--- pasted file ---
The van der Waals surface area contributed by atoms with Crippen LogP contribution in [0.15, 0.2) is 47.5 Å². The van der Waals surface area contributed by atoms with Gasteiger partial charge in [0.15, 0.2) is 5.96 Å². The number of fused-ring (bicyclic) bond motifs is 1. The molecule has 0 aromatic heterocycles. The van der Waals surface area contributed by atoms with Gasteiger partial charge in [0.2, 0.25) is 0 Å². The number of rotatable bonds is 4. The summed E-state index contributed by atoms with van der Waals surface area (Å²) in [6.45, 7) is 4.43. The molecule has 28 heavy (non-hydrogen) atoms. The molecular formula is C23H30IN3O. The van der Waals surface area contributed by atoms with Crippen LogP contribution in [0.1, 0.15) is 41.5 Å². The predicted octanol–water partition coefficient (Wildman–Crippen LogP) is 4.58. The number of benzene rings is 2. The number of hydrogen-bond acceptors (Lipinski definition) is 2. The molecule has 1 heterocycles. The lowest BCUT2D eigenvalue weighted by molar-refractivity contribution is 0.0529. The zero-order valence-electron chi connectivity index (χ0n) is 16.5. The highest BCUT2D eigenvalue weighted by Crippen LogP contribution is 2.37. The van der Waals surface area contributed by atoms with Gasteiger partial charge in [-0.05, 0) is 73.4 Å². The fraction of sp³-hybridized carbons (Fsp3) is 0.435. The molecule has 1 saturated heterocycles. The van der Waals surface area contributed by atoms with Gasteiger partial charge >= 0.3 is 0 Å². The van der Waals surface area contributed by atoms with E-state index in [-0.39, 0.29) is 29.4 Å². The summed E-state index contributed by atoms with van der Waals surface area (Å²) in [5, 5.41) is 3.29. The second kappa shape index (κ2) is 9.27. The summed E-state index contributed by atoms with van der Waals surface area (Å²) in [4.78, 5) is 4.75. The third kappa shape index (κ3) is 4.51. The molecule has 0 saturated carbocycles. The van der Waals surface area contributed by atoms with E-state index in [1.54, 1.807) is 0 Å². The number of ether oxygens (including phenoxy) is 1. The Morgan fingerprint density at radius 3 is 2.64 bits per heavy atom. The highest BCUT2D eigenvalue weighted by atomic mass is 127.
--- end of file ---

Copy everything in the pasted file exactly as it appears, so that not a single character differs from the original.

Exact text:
The van der Waals surface area contributed by atoms with Crippen LogP contribution in [0.15, 0.2) is 47.5 Å². The van der Waals surface area contributed by atoms with Gasteiger partial charge in [0.15, 0.2) is 5.96 Å². The number of fused-ring (bicyclic) bond motifs is 1. The molecule has 0 aromatic heterocycles. The van der Waals surface area contributed by atoms with Gasteiger partial charge in [0.2, 0.25) is 0 Å². The number of rotatable bonds is 4. The summed E-state index contributed by atoms with van der Waals surface area (Å²) in [6.45, 7) is 4.43. The molecule has 28 heavy (non-hydrogen) atoms. The molecular formula is C23H30IN3O. The van der Waals surface area contributed by atoms with Crippen LogP contribution in [0.1, 0.15) is 41.5 Å². The predicted octanol–water partition coefficient (Wildman–Crippen LogP) is 4.58. The number of benzene rings is 2. The number of hydrogen-bond acceptors (Lipinski definition) is 2. The molecule has 1 heterocycles. The lowest BCUT2D eigenvalue weighted by molar-refractivity contribution is 0.0529. The zero-order valence-electron chi connectivity index (χ0n) is 16.5. The highest BCUT2D eigenvalue weighted by Crippen LogP contribution is 2.37. The van der Waals surface area contributed by atoms with Gasteiger partial charge in [-0.05, 0) is 73.4 Å². The fraction of sp³-hybridized carbons (Fsp3) is 0.435. The molecule has 1 saturated heterocycles. The van der Waals surface area contributed by atoms with Gasteiger partial charge >= 0.3 is 0 Å². The van der Waals surface area contributed by atoms with E-state index in [-0.39, 0.29) is 29.4 Å². The summed E-state index contributed by atoms with van der Waals surface area (Å²) in [5, 5.41) is 3.29. The second kappa shape index (κ2) is 9.27. The summed E-state index contributed by atoms with van der Waals surface area (Å²) in [4.78, 5) is 4.75. The third kappa shape index (κ3) is 4.51. The molecule has 0 saturated carbocycles. The van der Waals surface area contributed by atoms with E-state index in [1.54, 1.807) is 0 Å². The number of ether oxygens (including phenoxy) is 1. The Morgan fingerprint density at radius 3 is 2.64 bits per heavy atom. The highest BCUT2D eigenvalue weighted by atomic mass is 127.